Income vs. Consumption Tax: My Take

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This lengthy blog analyzes a simple case in order to argue that Rothbard is correct on the issue of income vs. consumption tax.  The last portion of it suggests that Cain’s proposal is a Trojan Horse and that Ron Paul is the only candidate with the courage to address the main issue: the size and power of government itself. How the government finances itself by taxes is distinctly secondary to the power to tax us in the first place.

Let’s  analyze this issue of income vs. consumption taxation in the simplest possible way. Two people inhabit an island. Person P produces 5 fish a day. Person T has the power to tax person P by taking one fish from P’s take. This is a lump-sum income tax. P is unable to hide any fish and T taxes P without any cost of taxation, i.e., assume no tax evasion and no costs of collecting the tax. There is no explicit pricing of the fish. Assume that P and T both live one period and then die. All of this is certain.

Assume that P consumes all 5 fish a day prior to the appearance and taxation of T. P’s income is 5 fish a day at each of two periods and his consumption is also 5 fish a day. T appears and announces the income tax. P must comply (by assumption). Fighting, escape and counter-measures are ruled out.

In order to optimize, P works up to the point where the disutility of spending time fishing (working) equals the utility of getting a fish to eat.

P has two options. First, he can work harder each period to produce 6 fish a day, one of which he hands over to T. If he does this, the income tax is a tax on his leisure time. His consumption is unchanged. He will do this if the additional disutility of work (the marginal disutility of work) is less than the additional utility of consumption. Second, he can work the same time, producing 5 and consuming 4. He does this if the marginal disutility of working to produce a sixth fish exceeds the marginal utility of consuming one fish fewer. (A third option, which is to produce 4 fish and consume 3, doesn’t appear to be rational.) In this case, the tax manifests itself as a tax on both income and consumption.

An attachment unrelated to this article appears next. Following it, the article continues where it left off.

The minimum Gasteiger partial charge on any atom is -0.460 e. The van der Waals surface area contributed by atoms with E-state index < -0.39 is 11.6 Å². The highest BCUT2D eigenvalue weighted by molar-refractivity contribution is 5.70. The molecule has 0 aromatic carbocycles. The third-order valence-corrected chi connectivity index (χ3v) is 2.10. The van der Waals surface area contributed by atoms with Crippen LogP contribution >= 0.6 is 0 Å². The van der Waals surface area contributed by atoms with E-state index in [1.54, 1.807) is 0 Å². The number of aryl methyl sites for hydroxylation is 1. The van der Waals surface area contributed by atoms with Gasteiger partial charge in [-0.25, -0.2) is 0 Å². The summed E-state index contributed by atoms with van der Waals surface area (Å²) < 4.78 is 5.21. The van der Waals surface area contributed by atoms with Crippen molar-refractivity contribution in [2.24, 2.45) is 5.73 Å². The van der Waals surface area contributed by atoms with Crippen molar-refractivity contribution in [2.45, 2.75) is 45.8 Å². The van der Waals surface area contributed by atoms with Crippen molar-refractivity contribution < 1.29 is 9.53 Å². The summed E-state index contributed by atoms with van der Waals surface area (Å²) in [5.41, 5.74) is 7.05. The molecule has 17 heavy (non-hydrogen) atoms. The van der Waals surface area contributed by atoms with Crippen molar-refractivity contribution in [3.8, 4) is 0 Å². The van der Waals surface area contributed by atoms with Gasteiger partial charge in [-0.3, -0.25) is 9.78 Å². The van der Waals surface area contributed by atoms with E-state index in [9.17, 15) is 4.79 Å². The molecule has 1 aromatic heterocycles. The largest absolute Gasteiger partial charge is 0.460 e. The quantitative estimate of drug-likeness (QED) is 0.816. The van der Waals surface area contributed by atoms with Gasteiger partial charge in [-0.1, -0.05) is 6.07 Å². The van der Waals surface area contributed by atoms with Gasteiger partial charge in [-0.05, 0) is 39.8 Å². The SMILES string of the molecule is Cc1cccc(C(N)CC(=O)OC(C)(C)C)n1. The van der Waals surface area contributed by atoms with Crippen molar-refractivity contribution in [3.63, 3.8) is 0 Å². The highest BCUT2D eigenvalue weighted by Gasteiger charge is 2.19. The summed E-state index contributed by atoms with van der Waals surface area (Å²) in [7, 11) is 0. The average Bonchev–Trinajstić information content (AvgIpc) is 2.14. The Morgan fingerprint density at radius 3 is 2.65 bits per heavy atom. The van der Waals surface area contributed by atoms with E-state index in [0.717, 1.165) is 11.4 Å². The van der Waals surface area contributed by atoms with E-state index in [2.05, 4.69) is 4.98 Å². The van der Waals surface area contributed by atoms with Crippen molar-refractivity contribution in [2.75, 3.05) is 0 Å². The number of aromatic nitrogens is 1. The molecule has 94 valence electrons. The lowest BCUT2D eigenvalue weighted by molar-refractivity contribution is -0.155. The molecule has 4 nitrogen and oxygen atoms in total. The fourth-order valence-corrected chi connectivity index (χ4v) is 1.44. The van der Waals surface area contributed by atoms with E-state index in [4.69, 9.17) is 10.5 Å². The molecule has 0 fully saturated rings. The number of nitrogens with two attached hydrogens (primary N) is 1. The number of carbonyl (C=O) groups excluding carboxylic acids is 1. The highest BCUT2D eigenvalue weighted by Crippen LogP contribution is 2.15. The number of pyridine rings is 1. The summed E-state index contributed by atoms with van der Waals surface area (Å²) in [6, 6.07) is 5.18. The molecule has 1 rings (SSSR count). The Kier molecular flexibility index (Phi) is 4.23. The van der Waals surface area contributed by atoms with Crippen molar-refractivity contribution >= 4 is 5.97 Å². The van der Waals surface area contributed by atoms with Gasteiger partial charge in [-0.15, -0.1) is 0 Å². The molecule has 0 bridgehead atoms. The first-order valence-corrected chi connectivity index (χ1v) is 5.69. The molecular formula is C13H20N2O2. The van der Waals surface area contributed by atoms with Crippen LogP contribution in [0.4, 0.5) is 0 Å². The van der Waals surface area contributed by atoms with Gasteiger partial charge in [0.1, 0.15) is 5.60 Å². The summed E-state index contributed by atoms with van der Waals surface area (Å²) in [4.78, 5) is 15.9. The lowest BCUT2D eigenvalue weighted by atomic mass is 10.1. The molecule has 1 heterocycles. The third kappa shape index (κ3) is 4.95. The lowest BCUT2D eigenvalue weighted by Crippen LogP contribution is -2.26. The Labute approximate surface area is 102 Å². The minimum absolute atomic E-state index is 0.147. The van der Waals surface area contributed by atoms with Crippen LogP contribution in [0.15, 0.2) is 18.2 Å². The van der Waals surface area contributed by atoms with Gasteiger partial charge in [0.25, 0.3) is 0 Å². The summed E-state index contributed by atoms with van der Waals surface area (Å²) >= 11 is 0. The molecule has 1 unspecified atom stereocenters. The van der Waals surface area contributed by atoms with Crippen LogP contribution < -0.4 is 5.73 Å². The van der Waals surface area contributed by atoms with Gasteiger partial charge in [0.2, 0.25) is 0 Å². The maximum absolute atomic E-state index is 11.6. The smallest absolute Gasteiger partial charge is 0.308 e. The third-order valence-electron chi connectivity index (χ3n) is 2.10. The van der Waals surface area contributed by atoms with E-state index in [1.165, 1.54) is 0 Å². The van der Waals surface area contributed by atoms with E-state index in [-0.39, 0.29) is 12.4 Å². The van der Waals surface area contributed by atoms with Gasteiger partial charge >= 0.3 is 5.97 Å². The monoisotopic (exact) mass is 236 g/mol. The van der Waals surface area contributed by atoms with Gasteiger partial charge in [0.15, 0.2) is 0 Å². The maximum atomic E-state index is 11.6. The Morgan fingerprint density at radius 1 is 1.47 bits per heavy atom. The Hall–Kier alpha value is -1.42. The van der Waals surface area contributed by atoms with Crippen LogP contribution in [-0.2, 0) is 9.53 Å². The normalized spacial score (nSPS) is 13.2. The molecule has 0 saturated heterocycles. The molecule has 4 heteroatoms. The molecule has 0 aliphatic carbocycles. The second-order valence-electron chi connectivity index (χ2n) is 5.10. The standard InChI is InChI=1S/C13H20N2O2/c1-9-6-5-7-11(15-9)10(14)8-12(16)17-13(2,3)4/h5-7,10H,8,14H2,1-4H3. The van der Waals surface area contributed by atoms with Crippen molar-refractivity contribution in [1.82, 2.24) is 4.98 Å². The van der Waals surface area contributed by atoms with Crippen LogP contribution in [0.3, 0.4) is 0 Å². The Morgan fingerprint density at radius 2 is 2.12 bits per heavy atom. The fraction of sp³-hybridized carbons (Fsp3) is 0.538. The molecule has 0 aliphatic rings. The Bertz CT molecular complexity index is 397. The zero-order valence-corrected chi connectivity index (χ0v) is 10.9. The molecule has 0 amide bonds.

If T knows P’s utility function, then he can set a tax rate instead of a lump-sum tax of one fish. If he knows that P wants to produce and consume 5 fish net of tax, then he sets the income tax rate at 16.67 percent. When P produces 6 fish. he then gives up one and consumes the other 5. If he knows that P wants to work only enough to produce 5 fish, then he sets the income tax rate at 20 percent.

Now we analyze a consumption tax. T wants to take one fish. T has to choose a tax rate t such that t x C = 1 fish, where C = P’s fish consumption. P has to find it rational to produce C + tC fish and hand tC fish over to P, where t C = 1. Therefore, t = 1/C. The way that this tax works is that after P consumes some fish, he then is forced to work enough additional time so as to produce one fish for T. If P consumes 5 fish, he must work enough to generate one more fish for T. The consumption tax is 20 percent of the fish consumed. His implicit income tax rate via this consumption tax is 1/6 = 16.67 percent. T sets the consumption tax at this rate. If P consumes 4 fish, then he must work to produce 5 fish. Then T sets the consumption tax at 25 percent, and the implied income tax rate is 20 percent.

T has to know P’s utility for work and leisure when setting the consumption tax rate so as to net himself one fish. He also needed to know that in order to set an income tax rate.